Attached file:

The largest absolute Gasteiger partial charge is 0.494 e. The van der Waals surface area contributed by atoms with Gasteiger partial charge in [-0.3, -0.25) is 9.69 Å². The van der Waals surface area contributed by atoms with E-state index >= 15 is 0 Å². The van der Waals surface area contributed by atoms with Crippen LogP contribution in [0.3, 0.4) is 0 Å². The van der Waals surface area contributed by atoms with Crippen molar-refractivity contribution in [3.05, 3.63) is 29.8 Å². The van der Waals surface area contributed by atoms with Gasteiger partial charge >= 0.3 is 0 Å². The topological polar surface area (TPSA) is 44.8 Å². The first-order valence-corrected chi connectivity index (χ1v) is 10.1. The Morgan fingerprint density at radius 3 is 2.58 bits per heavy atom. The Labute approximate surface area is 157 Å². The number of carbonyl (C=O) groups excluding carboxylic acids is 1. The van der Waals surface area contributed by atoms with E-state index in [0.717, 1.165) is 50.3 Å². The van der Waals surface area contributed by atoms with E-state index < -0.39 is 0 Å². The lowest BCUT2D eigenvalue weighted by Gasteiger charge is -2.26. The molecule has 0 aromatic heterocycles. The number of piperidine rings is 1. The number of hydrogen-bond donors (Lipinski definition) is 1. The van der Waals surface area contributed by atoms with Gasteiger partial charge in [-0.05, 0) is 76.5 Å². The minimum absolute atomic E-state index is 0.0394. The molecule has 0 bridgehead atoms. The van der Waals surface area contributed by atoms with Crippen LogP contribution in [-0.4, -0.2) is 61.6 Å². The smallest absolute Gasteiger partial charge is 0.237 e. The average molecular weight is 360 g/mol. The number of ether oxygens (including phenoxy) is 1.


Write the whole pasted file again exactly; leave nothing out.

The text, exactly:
The largest absolute Gasteiger partial charge is 0.494 e. The van der Waals surface area contributed by atoms with Gasteiger partial charge in [-0.3, -0.25) is 9.69 Å². The van der Waals surface area contributed by atoms with E-state index >= 15 is 0 Å². The van der Waals surface area contributed by atoms with Crippen LogP contribution in [0.3, 0.4) is 0 Å². The van der Waals surface area contributed by atoms with Crippen molar-refractivity contribution in [3.05, 3.63) is 29.8 Å². The van der Waals surface area contributed by atoms with Gasteiger partial charge >= 0.3 is 0 Å². The topological polar surface area (TPSA) is 44.8 Å². The first-order valence-corrected chi connectivity index (χ1v) is 10.1. The Morgan fingerprint density at radius 3 is 2.58 bits per heavy atom. The Labute approximate surface area is 157 Å². The number of carbonyl (C=O) groups excluding carboxylic acids is 1. The van der Waals surface area contributed by atoms with E-state index in [0.717, 1.165) is 50.3 Å². The van der Waals surface area contributed by atoms with E-state index < -0.39 is 0 Å². The lowest BCUT2D eigenvalue weighted by Gasteiger charge is -2.26. The molecule has 0 aromatic heterocycles. The number of piperidine rings is 1. The number of hydrogen-bond donors (Lipinski definition) is 1. The van der Waals surface area contributed by atoms with Gasteiger partial charge in [-0.05, 0) is 76.5 Å². The minimum absolute atomic E-state index is 0.0394. The molecule has 0 bridgehead atoms. The van der Waals surface area contributed by atoms with Crippen LogP contribution in [-0.4, -0.2) is 61.6 Å². The smallest absolute Gasteiger partial charge is 0.237 e. The average molecular weight is 360 g/mol. The number of ether oxygens (including phenoxy) is 1.